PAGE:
Forearm Fractures – General Principles

– distal radial physis closes about age 17 in girls, 18 in boys
– proximal radial physis closes about age 17-18
– because the radius and ulna are not completely cylindrical, you can tell malrotation by the width of the proximal and distal fragments at the fracture site.
– the annular ligament is most responsible for maintaining the proximal radioulnar joint – most stable in supination
– the TFC complex and ligaments is responsible for maintaining the DRUJ

Rotational Considerations
– supination tends to shorten the ulna on the radius (ulnar minus) while pronation tends to lengthen the ulna relative to the radius (hence, if looking for ulnar variance, must do it in neutral)
– interosseous membrane and space is narrowest in pronation, widest in neutral to 30 of supination
– 10 degrees of angulation in the midshaft limites rotation 20-27 degrees
– bayonet apposition does not limit rotation as long as the interosseous space is maintained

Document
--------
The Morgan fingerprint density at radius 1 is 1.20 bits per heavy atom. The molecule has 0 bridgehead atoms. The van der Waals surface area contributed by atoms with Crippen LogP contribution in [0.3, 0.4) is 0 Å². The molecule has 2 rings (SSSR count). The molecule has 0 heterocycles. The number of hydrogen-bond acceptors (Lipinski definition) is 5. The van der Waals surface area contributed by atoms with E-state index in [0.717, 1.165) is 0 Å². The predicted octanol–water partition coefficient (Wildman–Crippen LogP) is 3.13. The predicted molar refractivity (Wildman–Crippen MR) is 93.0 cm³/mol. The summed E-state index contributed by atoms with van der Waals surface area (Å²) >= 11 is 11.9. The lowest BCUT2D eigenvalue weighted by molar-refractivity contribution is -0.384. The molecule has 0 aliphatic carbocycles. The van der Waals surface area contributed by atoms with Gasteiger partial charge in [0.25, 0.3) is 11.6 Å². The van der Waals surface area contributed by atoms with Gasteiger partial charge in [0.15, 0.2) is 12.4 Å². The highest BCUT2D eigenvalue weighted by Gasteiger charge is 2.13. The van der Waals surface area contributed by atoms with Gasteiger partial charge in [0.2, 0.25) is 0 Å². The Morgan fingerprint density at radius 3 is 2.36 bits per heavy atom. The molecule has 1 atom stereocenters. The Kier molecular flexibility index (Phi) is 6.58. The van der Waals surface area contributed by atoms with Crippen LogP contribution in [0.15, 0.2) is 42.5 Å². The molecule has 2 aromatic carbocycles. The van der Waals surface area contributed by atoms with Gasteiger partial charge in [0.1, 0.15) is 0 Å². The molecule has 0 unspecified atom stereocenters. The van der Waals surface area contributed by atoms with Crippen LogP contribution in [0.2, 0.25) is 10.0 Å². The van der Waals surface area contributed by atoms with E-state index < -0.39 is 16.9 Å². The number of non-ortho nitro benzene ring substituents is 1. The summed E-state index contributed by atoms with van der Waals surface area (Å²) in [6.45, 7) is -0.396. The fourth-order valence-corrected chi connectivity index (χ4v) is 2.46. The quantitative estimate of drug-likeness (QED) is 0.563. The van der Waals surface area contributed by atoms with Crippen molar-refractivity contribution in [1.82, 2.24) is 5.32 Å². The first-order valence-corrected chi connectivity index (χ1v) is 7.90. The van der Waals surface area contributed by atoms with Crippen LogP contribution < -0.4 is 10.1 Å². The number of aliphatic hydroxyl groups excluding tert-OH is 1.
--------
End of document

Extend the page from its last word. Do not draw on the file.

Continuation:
Deforming Forces
– biceps and supinator flex and supinate the proximal radius fragment
– pronator teres pronates the mid-radius fragment
– pronator quadratus pronates distally
– it is hard to predict how to immobilize the arm based on these deforming forces and the level of the fracture. Just be aware of them!

Remodeling Potential
– the amount of spontaneous correction is dependent on age, amount of residual angulation, the fracture to epiphyseal plate proximity, and relationship of deformity with plane of motion
– don’t depend on remodeling after age 11; best remodeling is seen in kids less than 8
– average rate of remodeling at the distal radius is .9 degrees per month, or 10 degrees per year
– volar and ulnar angulation result in a higher rate of correction than do dorsal angulation
– increased correction takes place when there is greater deformity
– bayonet apposition is acceptable and will remodel in a child less than 8-10 if rotation is correct, if interosseous space is preserved, and there is no angulation!

In general:
Accept no more than 10 degrees of angulation (maybe 20 in a child less than 8)
Accept no malrotation
Accept bayonet apposition only in a child less than 10.

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